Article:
Africa’s tropical forests contain 36 billion tonnes of carbon dioxide in their vegetation, the second largest of the 100 billion tonnes of carbon dioxide in the world after the Brazilian Amazon.

3. Largest wildlife

5 most important things people don’t know about Africa

Africa has the largest wildlife globally: from the open grasslands of Kenya, Uganda, Tanzania, Rwanda, Burundi to the southern bushveld. Millions of animals of different brands and designs roam the open grasslands between five and seven million square kilometers.

Carnivores, herbivores, amphibians, sea creatures, insects, birds, reptiles have continued to coexist with humans for millennia in Africa. However, the Big Five: Elephants, Lions, Leopards, Buffalos, and Rhinos are the most popular animals. They have lived in Africa for countless centuries.

In addition, the African Bushveld (South Africa) and the savannah region on the East African corridor continue to play a vital role as a home for small and large, wild and moderate animals.

Big Cats – lions – are the jungle’s king; leopards are the jungle’s pearl and Cheetah, their cousin. Regardless of physiological and anatomical differences, these animals will always make Africa their permanent home.

4. Largest spoken languages

5 most important things people don’t know about Africa

Africa has the largest number of spoken languages globally; African languages are categorized into six different groups, with several thousand subdivisions.

Besides, Africa has one of the oldest and most ancient languages in the world; although Latin, Greek, and Sanskrit – the three languages that make up the Indo-European languages – have been around for thousands of years, it may be of interest to you to know that some African languages are as old as these three, perhaps even older ones. These languages are: Ancient Egypt, Ancient Meroitic, Old Nubian, Tifinagh, Ge’ez, Nsibidi.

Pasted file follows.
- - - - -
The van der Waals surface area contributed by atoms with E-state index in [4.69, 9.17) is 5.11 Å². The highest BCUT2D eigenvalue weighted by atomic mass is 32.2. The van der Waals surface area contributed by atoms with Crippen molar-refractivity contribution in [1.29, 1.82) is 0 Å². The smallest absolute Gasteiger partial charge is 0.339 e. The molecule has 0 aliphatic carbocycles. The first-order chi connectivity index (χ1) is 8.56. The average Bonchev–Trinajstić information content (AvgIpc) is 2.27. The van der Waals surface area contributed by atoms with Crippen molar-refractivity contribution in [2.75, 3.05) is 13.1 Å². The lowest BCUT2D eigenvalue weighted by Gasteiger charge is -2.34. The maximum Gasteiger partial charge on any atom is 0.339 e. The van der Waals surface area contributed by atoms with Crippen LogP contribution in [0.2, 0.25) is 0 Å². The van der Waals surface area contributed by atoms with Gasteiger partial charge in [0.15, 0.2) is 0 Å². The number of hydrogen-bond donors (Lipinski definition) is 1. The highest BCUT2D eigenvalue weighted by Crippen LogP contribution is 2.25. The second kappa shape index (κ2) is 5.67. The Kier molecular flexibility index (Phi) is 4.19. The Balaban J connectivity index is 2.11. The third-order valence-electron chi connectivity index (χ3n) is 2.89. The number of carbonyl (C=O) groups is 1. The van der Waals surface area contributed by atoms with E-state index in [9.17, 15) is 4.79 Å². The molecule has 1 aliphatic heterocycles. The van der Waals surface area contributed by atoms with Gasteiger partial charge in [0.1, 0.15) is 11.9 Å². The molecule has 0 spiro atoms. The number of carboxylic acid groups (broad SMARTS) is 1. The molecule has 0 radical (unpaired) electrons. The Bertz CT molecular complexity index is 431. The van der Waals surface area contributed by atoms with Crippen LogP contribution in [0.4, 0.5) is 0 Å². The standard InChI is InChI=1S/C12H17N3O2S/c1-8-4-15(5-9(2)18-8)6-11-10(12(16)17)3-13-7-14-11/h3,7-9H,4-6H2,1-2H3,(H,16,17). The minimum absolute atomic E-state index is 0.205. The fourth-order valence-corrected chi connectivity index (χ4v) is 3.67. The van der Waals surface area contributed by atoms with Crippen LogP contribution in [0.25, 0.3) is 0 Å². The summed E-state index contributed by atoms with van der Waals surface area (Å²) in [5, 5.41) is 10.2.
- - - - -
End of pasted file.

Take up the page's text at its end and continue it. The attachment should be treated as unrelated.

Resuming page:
5. Tallest and Shortest humans

5 most important things people don’t know about Africa

Africa is home to the world’s tallest and shortest people. The Dinka people are the tallest ethnic group in Africa, living on the Nile River’s eastern and western banks. Mainly found in the Abyei area of Angok Dinka in Southern Kordofan of Sudan.

The people of Dinka call themselves Moinjaang, which means “people of the peoples”. The average male height in 1953/1954 was: 182.6 cm (5ft or 11.9in); in 1995, the average male height was 176.4cm (5ft, 9.4in).

Apart from the Dinka people, Tutsis in Rwanda and Burundi are very tall, on average, between 5 feet and 6 feet. Also, the Maasai people in Kenya have an average height of 6 feet.

+Great Migration

5 most important things people don’t know about Africa

Each year, more than three to five million animals in several large formations leave the Serengeti in Tanzania for Maasai Mara in Kenya on an eight-month journey. That has become a ritual unmatched anywhere else in the world.

From the Serengeti plains in Tanzania, antelopes, zebras, and deer begin an eight-month journey of 2000 miles.